Computational Modelling is the bedrock of R&D, powering the research initiatives of biopharmaceutical, materials science and industrial companies, as well as academic institutions and government laboratories worldwide.
Jay Krishan Dora, our next pathbreaker, Senior Scientist I at Schrödinger, works on predictive physics-based simulations bolstered by machine learning approaches to accelerate materials design and drug development.
Jay talks to Shyam Krishnamurthy from The Interview Portal about his PhD (Battery Materials, IIT Kharagpur) on green and environmentally friendly synthesis techniques based on experimental and computational approaches to create improved electrochemical lithium-ion battery electrodes.
For students, computational models are bridging the gap between research and innovation through cost-effective, iterative and faster developmental cycles !
Jay, Your background?
I am from Rourkela, also called the steel city of Odisha. I was born and brought up in a joint family along with 12 other members (including my grandparents, parents, a younger sister, uncles, aunts, and cousins). My father is into a transport business & my mother is a housewife. I did my schooling and intermediate from D.A.V. Public School, Rourkela. I used to participate in sports activities which included football, cricket, Kho-Kho, kabaddi, and athletics. During my intermediate, I was the house captain of Hansraj House (one of the four teams in the school). My interest/foundation in science was seeded by a cartoon show, ‘Dexter’s Laboratory’. I used to binge watch this series which depicted science related content. I found silly experiments fascinating. Moreover, I was a regular reader of science related content.
What did you do for graduation/post-graduation?
I did my Bachelor’s in Mechanical Engineering (2007-2011), Master’s in Metallurgical and Materials Engineering from National Institute of Technology Rourkela (2012-2014), and my Doctoral degree in Metallurgical and Materials engineering (specifically in battery materials) from Indian Institute of Technology Kharagpur (2015-2021).
What made you choose such an offbeat, unconventional and uncommon career?
Right from the beginning of my career, anything related to Science and Technology has always captivated me. Science fiction movies, computers, novel inventions during the 2000’s were the key influencers which eventually motivated me to choose this career path. I can still recollect numerous technical discussions with one of my teachers from my bachelor’s which really influenced my mindset towards recent technologies. I would like to convey my wholehearted gratitude to Dr. Ranjit Kumar Sahu (currently working as an Assistant Professor at NIT Surathkal) for his huge contribution in this journey.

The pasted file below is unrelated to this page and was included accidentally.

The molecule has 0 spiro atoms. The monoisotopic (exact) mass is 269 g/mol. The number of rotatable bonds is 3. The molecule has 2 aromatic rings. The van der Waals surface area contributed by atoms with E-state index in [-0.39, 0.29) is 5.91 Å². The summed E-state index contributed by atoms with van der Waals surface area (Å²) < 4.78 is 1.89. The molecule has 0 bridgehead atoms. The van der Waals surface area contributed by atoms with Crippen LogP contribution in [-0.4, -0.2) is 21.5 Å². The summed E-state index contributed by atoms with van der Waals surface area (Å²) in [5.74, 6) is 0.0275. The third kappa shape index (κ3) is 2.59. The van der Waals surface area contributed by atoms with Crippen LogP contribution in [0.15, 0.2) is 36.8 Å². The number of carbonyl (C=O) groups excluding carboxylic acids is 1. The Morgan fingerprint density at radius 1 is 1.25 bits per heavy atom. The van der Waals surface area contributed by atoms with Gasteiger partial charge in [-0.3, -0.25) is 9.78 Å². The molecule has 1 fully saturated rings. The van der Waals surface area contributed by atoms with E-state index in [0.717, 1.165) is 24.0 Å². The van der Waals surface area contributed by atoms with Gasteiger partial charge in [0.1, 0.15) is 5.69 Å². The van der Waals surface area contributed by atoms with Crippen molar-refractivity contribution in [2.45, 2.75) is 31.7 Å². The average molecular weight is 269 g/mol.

The major turning point of my career was qualifying in GATE 2012 and getting into master’s in NIT Rourkela. My mentor/guide Dr. Natraj Yedla introduced me to materials research using computational tools and techniques. Thereafter, I treaded deeper into the roots of computational materials science.
There was a subject ‘Engineering Metallurgy’ in my bachelor’s syllabus. It explained the root cause of any mechanical property i.e., the reason behind majority of mechanical phenomena. I always had an attitude of delving into the insights regarding technological and scientific findings. Ultimately, destiny drew me towards pursuing metallurgical engineering. My master’s research work was to study the mechanical properties of Palladium-Platinum alloy nanowire via molecular dynamics (MD) simulation technique. Nanowires are one of the most exciting nanomaterials within the purview of nanotechnology with unique properties, having the diameter in the order of nanometre scale. They are prevalently used due to their superior mechanical, electrical and magnetic properties. These are widely applicable in the field of nano-electronics, optoelectronics, and nano-mechanical devices. The computational analysis of the above-mentioned properties influenced me to pursue higher studies (PhD). However, my doctoral thesis was not the continuation of what I did in my master’s, but my computational knowledge was ofcourse a boon during my doctoral research.
How did you plan the steps to get into the career you wanted? Or how did you make a transition to a new career? Tell us about your career path
Soon after my bachelor’s, I was in the fabrication industry for a short period of time (technically it was my first job). However, my massive amount of energy was spent in traveling (to work) and the nature of work was out of my interest area. This forced me to resign and appear for the GATE entrance examination. Ultimately, I cracked it and got admission into NIT Rourkela (as mentioned earlier).